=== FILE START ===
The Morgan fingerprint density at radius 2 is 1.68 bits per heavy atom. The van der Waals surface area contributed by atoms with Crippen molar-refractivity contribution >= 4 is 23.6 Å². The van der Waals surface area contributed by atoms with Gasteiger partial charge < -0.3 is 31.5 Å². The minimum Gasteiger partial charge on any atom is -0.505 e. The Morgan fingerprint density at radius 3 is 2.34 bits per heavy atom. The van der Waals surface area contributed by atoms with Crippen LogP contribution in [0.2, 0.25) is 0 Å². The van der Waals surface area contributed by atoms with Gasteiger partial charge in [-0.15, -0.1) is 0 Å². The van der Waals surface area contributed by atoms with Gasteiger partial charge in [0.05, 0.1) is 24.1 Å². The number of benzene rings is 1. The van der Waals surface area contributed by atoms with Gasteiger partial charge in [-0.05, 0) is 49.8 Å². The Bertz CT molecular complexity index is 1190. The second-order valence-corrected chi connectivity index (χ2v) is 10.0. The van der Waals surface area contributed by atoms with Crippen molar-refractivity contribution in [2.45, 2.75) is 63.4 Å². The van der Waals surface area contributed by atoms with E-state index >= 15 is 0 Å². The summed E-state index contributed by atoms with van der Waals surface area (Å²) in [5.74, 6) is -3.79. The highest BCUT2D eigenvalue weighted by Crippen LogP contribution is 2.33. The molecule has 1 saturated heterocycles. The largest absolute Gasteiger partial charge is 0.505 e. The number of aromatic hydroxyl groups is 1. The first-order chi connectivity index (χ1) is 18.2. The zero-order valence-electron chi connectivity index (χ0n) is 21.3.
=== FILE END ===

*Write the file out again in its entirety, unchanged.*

The Morgan fingerprint density at radius 2 is 1.68 bits per heavy atom. The van der Waals surface area contributed by atoms with Crippen molar-refractivity contribution >= 4 is 23.6 Å². The van der Waals surface area contributed by atoms with Gasteiger partial charge < -0.3 is 31.5 Å². The minimum Gasteiger partial charge on any atom is -0.505 e. The Morgan fingerprint density at radius 3 is 2.34 bits per heavy atom. The van der Waals surface area contributed by atoms with Crippen LogP contribution in [0.2, 0.25) is 0 Å². The van der Waals surface area contributed by atoms with Gasteiger partial charge in [-0.15, -0.1) is 0 Å². The van der Waals surface area contributed by atoms with Gasteiger partial charge in [0.05, 0.1) is 24.1 Å². The number of benzene rings is 1. The van der Waals surface area contributed by atoms with Gasteiger partial charge in [-0.05, 0) is 49.8 Å². The Bertz CT molecular complexity index is 1190. The second-order valence-corrected chi connectivity index (χ2v) is 10.0. The van der Waals surface area contributed by atoms with Crippen molar-refractivity contribution in [2.45, 2.75) is 63.4 Å². The van der Waals surface area contributed by atoms with E-state index >= 15 is 0 Å². The summed E-state index contributed by atoms with van der Waals surface area (Å²) in [5.74, 6) is -3.79. The highest BCUT2D eigenvalue weighted by Crippen LogP contribution is 2.33. The molecule has 1 saturated heterocycles. The largest absolute Gasteiger partial charge is 0.505 e. The number of aromatic hydroxyl groups is 1. The first-order chi connectivity index (χ1) is 18.2. The zero-order valence-electron chi connectivity index (χ0n) is 21.3.